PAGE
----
We reviewed in detail the care provided to three people, looking at their files and other records. We reviewed information about the recruitment and supervision of three staff members and other records relating to the operation of the service, such as risk assessments, complaints, accidents and incidents, policies and procedures.
24 October 2018
Arthur is a residential care home providing personal care for up to seven people. Nursing care is not provided at the home. This is provided by the community nursing service. At the time of our inspection there were six people living in Arthur.
At the last inspection in February 2016 the service was rated Good overall. At this inspection we found the evidence continued to support the rating of good and there was no evidence or information from our inspection and ongoing monitoring that demonstrated serious risks or concerns. This inspection report is written in a shorter format because our overall rating of the service has not changed since our last inspection.
Why the service is rated Good.
Dame Hannah Rogers Trust is a charity organisation which provides both children and adults with safe, effective, compassionate and high-quality care from a number of sites in south Devon. Arthur was run by Dame Hannah Rogers Trust and provided care to young adults who had access to the Trust’s facilities and activities.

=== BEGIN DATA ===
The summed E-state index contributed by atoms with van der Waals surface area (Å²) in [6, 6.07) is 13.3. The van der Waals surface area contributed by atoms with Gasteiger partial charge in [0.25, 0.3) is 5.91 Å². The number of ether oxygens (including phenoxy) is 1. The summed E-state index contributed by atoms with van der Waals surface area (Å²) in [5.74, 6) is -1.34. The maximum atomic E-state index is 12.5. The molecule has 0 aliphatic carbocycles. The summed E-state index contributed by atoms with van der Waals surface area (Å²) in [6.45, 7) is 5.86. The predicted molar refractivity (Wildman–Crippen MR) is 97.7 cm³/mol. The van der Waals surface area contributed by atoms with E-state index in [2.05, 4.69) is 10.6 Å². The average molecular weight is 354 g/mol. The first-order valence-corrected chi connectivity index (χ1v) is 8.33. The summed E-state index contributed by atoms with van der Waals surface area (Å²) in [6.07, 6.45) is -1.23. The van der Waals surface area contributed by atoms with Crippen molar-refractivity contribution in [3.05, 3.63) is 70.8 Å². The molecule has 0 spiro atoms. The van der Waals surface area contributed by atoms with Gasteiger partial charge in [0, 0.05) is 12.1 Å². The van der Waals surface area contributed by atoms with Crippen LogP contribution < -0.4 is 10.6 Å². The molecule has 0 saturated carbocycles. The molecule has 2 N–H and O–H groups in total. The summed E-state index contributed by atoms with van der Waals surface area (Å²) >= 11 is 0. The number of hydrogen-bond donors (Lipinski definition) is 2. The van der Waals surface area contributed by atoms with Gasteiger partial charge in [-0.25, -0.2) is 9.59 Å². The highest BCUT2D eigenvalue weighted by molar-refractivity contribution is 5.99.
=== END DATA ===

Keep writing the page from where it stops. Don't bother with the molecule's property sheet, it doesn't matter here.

The people who lived in Arthur had a wide variety of needs and health conditions. All the people living in Arthur at the time of our inspection were young adults with learning disabilities and complex physical disabilities. Some people required more significant support than others and most were wheelchair users. The people who lived in Arthur were provided with high quality, safe, caring, person centred support which was responsive to their needs. People received highly personalised support and there was a clear understanding of seeing each person as an individual, with their own social needs.
The service focussed on wellbeing and ensuring people had a sense of purpose and enjoyment. The care service had been developed and designed in line with the values that underpin “Registering the Right Support” and other best practice guidance. These values include choice, promotion of independence and inclusion. People with learning disabilities and autism using the service could live as ordinary a life as any citizen.